Excess mortality - Blog post #13

The data suggests that we have returned to “normal” levels of deaths in Ireland but we saw the same indicators last summer only to be followed by the second/third wave. It is important that we learn from this experience and remain vigilant so we do not repeat the pattern. The light at the end of the pandemic tunnel is in sight for Ireland and other wealthy countries but the world as a whole is still gripped by the pandemic and, as the WHO, the UN and various international health bodies have repeatedly said, no one is safe until everyone is.

In this post we present the results of our April 2021 analysis of experience in Ireland. Our updated results are based on data from RIP.ie to 1 May 2021 and all data processing and analysis has been undertaken in line with the approach outlined in our earlier blogs.

If experience continues close to “normal” levels, we will move to bi-monthly rather than monthly updates.

Analysis of deaths in Ireland

The chart below shows the number of deaths reported through RIP.ie in each month of 2020 (dark blue) and 2021 (green) against the average number reported for the same month over 2015 – 2019 (light blue). Confidence intervals of two standard deviations are included in the grey bars for perspective.

Death notices by month and year


The number of deaths in April 2021 fell for the fourth consecutive month. While the number of deaths remains above the average, April is the second consecutive month where total deaths might be considered to be at “normal” levels. This a great sign and hopefully indicative of the year ahead. However, caution is still required as the chart above shows, deaths fell to expected levels in the summer of 2020 only to surge again following the easing of lockdown restrictions. This difference this time is, of course, the availability of a vaccine.

Following the success of the recent phase of the vaccination programme, more than 30% of the Irish population[1] (c.40% of the adult population) have received at least one dose of a vaccine. Evidence from around the globe suggests that vaccines reduce the COVID cases, particularly the more severe cases so we have reason to look forward with hope. However, there remains a lot of uncertainty so hope should be coupled with caution. We note below a few incidences/reports which highlight the ongoing uncertainty, this list is not intended to be exhaustive.

  • In Northern Ireland, where c.80% of the population has received at least one dose of the vaccine, hotspots of COVID-19 cases remain. In particular, as at 13 May 2021, the district of Derry City and Strabane had one of the highest case-rates in the UK.
  • There have been some reports in the media of surges in COVD-19 cases amongst highly vaccinated populations although further research is needed to determine to what extent this is due to reopening of societies rather than differences in the efficiency of the various vaccines.
  • New variants continue to challenge the effectiveness of the available vaccines and therefore our ability to return to some level of normality. A number of variants, classified as “variants of concern” by the WHO have reached Ireland and questions remain as to whether the available vaccines provide protection against these. So far, the conclusion has been yes, they do and early indications suggest that this conclusion may hold even for the newest variant (B.1.617 initially identified in India). Nonetheless, as large number of people continue to get infected globally, new variants will undoubtedly emerge and one of these could prove more deadly or less susceptible to the available vaccines.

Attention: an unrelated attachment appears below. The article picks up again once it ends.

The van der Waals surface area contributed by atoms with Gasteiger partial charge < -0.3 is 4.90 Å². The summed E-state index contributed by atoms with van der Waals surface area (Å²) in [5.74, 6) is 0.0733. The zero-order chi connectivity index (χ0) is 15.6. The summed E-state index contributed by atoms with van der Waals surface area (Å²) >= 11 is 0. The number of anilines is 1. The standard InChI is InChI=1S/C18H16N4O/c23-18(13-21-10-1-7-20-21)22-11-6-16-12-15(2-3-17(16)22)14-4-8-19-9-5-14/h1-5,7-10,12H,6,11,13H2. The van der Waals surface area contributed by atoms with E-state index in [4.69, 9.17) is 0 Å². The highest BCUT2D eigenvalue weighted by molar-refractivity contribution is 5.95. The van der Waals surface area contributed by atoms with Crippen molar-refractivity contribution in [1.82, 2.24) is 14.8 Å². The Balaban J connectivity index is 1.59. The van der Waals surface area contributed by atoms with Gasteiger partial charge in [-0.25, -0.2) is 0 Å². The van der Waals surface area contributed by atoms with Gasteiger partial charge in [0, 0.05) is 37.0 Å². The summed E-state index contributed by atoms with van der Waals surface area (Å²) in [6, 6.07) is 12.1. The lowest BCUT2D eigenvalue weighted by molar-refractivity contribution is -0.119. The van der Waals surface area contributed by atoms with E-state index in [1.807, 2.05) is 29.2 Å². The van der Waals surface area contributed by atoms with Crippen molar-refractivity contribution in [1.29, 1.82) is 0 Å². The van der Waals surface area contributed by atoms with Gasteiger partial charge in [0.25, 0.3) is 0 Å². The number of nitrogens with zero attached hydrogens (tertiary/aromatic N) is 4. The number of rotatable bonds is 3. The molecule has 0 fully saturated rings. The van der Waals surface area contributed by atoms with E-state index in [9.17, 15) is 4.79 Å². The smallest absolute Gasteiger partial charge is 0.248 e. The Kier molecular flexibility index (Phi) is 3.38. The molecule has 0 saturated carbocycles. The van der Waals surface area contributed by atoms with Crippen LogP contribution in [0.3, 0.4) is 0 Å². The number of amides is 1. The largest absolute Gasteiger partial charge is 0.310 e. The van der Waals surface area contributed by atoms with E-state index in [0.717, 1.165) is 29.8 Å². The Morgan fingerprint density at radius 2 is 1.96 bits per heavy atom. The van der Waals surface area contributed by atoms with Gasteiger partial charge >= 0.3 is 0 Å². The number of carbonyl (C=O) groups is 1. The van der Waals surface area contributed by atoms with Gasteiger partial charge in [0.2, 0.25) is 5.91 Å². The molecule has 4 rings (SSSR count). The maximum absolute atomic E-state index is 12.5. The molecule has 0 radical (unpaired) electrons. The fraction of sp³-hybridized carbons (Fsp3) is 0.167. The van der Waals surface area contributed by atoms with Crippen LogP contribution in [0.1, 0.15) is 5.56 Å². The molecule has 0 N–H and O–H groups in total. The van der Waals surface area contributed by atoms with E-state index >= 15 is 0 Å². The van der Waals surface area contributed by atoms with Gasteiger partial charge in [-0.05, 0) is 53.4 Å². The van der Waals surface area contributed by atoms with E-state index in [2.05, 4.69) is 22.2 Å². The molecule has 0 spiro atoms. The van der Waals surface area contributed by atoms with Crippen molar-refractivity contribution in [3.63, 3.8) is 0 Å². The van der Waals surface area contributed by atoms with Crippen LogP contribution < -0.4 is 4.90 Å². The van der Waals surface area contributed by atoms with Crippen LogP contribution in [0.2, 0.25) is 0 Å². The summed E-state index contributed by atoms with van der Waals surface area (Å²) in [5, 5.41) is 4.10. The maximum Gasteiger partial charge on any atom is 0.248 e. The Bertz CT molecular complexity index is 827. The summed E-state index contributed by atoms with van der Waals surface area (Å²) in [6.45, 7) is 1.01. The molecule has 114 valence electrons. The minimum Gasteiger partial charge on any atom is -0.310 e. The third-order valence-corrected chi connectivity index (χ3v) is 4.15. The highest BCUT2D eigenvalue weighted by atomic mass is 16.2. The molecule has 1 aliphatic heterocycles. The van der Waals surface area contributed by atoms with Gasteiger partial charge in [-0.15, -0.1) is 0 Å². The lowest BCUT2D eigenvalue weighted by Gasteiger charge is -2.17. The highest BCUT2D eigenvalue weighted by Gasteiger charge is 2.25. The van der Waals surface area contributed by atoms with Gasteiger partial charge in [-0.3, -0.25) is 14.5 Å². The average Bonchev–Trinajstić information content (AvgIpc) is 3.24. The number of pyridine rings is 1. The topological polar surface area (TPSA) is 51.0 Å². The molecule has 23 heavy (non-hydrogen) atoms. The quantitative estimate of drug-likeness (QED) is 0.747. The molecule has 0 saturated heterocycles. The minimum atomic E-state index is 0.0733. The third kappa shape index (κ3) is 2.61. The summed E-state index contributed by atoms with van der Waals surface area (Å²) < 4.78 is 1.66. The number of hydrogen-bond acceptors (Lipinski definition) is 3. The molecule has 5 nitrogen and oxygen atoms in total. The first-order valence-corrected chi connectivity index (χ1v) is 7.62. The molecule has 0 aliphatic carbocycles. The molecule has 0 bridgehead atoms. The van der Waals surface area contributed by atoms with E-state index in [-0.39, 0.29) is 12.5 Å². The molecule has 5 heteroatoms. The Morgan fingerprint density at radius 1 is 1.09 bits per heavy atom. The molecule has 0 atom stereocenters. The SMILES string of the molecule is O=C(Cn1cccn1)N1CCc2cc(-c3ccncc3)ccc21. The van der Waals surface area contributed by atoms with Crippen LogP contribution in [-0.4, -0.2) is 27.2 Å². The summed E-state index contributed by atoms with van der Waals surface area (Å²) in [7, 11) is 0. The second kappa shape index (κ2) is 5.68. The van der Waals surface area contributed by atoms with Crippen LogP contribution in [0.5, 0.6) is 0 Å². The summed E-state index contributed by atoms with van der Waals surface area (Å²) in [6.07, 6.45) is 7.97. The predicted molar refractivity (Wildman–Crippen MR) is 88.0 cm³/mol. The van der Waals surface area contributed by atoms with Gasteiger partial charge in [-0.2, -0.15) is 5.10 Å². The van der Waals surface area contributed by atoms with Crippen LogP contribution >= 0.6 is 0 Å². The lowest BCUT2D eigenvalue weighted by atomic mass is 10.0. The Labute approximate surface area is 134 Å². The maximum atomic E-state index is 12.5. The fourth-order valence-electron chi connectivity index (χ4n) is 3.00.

• International and even domestic travel remains at low levels, one of the greatest areas of uncertainty is how experience will change when non-essential travel resumes.

Analysis by gender

The chart below shows the percentage of death notices that were male in each month of 2020 (dark blue) and 2021 (green) against the corresponding averages from 2015 – 2019 (light blue) and confidence intervals.

Male death notices by month and year

The more pronounced male bias in the second-wave deaths has persisted for the seventh consecutive month. The male population is clearly experiencing a higher proportion of deaths over the recent seven months than observed over the first seven months the pandemic (although March 2020 had a higher male proportion on a standalone basis). The data we use for this analysis does not provided any insights into the extent to which this is reflects a bias in the fatality of the virus itself (i.e. males being more likely to die once they have contracted COVID-19) rather than a higher likelihood of infection or an increase in deaths from other causes during the period. This is a topic we will explore more in an upcoming post where we focus specifically on COVID-19 deaths rather than all deaths.

County-level gender analysis

The above analysis was further examined at county level, focusing on both excess mortality and the proportion of male reported deaths from the start of the pandemic through to the end of April 2021.  The following map shows the movement in the proportion of reported deaths which were male, with the excess mortality for each county in the corresponding table.     

County-level gender analysis

As discussed in previous posts, the experience observed in Donegal appears to be caused by a change in the way RIP.ie is used in the county rather than real experience and therefore, we have excluded it from the table. Similar features have not been observed in the other counties so the above breakdown remains our best view of the county level impact at the current time.


[1] https://ourworldindata.org/covid-vaccinations AND/OR https://covid-19.geohive.ie/pages/vaccinations


COVID-19 Action Group

The views of this article do not necessarily reflect the views of the Society of Actuaries in Ireland.